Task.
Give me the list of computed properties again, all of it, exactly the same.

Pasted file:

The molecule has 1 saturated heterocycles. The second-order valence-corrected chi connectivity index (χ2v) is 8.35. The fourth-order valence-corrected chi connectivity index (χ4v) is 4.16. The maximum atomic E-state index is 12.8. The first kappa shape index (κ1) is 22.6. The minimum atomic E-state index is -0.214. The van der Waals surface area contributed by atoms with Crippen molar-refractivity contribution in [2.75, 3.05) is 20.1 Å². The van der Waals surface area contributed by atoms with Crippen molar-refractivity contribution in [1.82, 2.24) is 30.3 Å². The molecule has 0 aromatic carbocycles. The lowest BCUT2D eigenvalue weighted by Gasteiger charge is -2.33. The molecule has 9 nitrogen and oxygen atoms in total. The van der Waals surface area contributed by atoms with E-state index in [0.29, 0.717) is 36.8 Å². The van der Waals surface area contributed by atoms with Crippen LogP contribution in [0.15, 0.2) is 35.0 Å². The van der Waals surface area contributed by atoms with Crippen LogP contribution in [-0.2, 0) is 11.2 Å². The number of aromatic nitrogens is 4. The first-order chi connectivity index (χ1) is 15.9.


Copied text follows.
The molecule has 1 saturated heterocycles. The second-order valence-corrected chi connectivity index (χ2v) is 8.35. The fourth-order valence-corrected chi connectivity index (χ4v) is 4.16. The maximum atomic E-state index is 12.8. The first kappa shape index (κ1) is 22.6. The minimum atomic E-state index is -0.214. The van der Waals surface area contributed by atoms with Crippen molar-refractivity contribution in [2.75, 3.05) is 20.1 Å². The van der Waals surface area contributed by atoms with Crippen molar-refractivity contribution in [1.82, 2.24) is 30.3 Å². The molecule has 0 aromatic carbocycles. The lowest BCUT2D eigenvalue weighted by Gasteiger charge is -2.33. The molecule has 9 nitrogen and oxygen atoms in total. The van der Waals surface area contributed by atoms with E-state index in [0.29, 0.717) is 36.8 Å². The van der Waals surface area contributed by atoms with Crippen LogP contribution in [0.15, 0.2) is 35.0 Å². The van der Waals surface area contributed by atoms with Crippen LogP contribution in [-0.2, 0) is 11.2 Å². The number of aromatic nitrogens is 4. The first-order chi connectivity index (χ1) is 15.9.